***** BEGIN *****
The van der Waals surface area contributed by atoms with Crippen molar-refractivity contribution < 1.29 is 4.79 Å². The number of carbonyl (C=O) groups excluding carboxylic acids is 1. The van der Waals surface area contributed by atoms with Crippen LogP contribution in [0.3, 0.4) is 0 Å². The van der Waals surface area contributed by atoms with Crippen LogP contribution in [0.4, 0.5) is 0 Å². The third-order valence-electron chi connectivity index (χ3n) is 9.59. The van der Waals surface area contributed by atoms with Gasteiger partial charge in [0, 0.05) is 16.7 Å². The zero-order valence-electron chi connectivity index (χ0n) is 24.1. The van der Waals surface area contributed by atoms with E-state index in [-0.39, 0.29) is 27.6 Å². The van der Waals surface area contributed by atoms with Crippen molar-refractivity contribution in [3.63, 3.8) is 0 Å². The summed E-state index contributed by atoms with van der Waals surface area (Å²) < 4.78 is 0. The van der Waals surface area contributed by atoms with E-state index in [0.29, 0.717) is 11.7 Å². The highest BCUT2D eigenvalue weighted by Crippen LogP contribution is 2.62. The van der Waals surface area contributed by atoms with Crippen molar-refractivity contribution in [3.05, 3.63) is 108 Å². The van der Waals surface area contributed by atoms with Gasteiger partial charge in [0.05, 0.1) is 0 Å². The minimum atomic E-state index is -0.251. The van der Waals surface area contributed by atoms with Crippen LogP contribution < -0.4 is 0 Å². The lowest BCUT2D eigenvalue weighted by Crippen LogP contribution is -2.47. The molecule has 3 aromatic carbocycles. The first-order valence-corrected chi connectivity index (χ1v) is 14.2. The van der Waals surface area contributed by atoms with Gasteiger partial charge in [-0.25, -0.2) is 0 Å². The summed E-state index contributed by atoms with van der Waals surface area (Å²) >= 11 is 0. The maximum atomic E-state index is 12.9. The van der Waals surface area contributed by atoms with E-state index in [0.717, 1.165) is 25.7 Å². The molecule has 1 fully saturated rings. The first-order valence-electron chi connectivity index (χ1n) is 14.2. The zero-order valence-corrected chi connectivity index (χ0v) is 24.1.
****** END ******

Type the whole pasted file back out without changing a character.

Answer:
The van der Waals surface area contributed by atoms with Crippen molar-refractivity contribution < 1.29 is 4.79 Å². The number of carbonyl (C=O) groups excluding carboxylic acids is 1. The van der Waals surface area contributed by atoms with Crippen LogP contribution in [0.3, 0.4) is 0 Å². The van der Waals surface area contributed by atoms with Crippen LogP contribution in [0.4, 0.5) is 0 Å². The third-order valence-electron chi connectivity index (χ3n) is 9.59. The van der Waals surface area contributed by atoms with Gasteiger partial charge in [0, 0.05) is 16.7 Å². The zero-order valence-electron chi connectivity index (χ0n) is 24.1. The van der Waals surface area contributed by atoms with E-state index in [-0.39, 0.29) is 27.6 Å². The van der Waals surface area contributed by atoms with Crippen molar-refractivity contribution in [3.63, 3.8) is 0 Å². The summed E-state index contributed by atoms with van der Waals surface area (Å²) < 4.78 is 0. The van der Waals surface area contributed by atoms with E-state index in [0.29, 0.717) is 11.7 Å². The highest BCUT2D eigenvalue weighted by Crippen LogP contribution is 2.62. The van der Waals surface area contributed by atoms with Crippen molar-refractivity contribution in [3.05, 3.63) is 108 Å². The van der Waals surface area contributed by atoms with Gasteiger partial charge in [0.05, 0.1) is 0 Å². The minimum atomic E-state index is -0.251. The van der Waals surface area contributed by atoms with Crippen LogP contribution < -0.4 is 0 Å². The lowest BCUT2D eigenvalue weighted by Crippen LogP contribution is -2.47. The molecule has 3 aromatic carbocycles. The first-order valence-corrected chi connectivity index (χ1v) is 14.2. The van der Waals surface area contributed by atoms with Gasteiger partial charge in [-0.25, -0.2) is 0 Å². The summed E-state index contributed by atoms with van der Waals surface area (Å²) >= 11 is 0. The maximum atomic E-state index is 12.9. The van der Waals surface area contributed by atoms with E-state index in [0.717, 1.165) is 25.7 Å². The molecule has 1 fully saturated rings. The first-order valence-electron chi connectivity index (χ1n) is 14.2. The zero-order valence-corrected chi connectivity index (χ0v) is 24.1.